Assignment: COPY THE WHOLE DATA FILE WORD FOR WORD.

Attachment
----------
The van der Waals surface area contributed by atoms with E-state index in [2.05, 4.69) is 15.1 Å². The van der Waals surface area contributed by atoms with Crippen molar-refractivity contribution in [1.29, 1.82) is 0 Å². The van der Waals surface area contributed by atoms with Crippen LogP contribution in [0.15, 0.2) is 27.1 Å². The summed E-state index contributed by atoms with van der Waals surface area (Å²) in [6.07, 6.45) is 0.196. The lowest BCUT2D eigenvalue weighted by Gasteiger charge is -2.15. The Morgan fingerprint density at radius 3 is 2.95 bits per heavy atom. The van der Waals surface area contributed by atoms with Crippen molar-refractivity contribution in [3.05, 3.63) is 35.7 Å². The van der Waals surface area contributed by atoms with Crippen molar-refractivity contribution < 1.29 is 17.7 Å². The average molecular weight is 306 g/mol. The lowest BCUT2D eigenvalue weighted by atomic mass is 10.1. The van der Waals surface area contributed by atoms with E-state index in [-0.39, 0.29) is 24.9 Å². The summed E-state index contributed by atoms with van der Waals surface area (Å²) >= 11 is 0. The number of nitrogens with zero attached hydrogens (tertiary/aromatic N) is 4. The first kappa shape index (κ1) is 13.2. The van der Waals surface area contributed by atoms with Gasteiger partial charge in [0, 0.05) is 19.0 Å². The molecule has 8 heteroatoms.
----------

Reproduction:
The van der Waals surface area contributed by atoms with E-state index in [2.05, 4.69) is 15.1 Å². The van der Waals surface area contributed by atoms with Crippen molar-refractivity contribution in [1.29, 1.82) is 0 Å². The van der Waals surface area contributed by atoms with Crippen LogP contribution in [0.15, 0.2) is 27.1 Å². The summed E-state index contributed by atoms with van der Waals surface area (Å²) in [6.07, 6.45) is 0.196. The lowest BCUT2D eigenvalue weighted by Gasteiger charge is -2.15. The Morgan fingerprint density at radius 3 is 2.95 bits per heavy atom. The van der Waals surface area contributed by atoms with Crippen molar-refractivity contribution in [3.05, 3.63) is 35.7 Å². The van der Waals surface area contributed by atoms with Crippen molar-refractivity contribution < 1.29 is 17.7 Å². The average molecular weight is 306 g/mol. The lowest BCUT2D eigenvalue weighted by atomic mass is 10.1. The van der Waals surface area contributed by atoms with E-state index in [-0.39, 0.29) is 24.9 Å². The summed E-state index contributed by atoms with van der Waals surface area (Å²) >= 11 is 0. The number of nitrogens with zero attached hydrogens (tertiary/aromatic N) is 4. The first kappa shape index (κ1) is 13.2. The van der Waals surface area contributed by atoms with Gasteiger partial charge in [0, 0.05) is 19.0 Å². The molecule has 8 heteroatoms.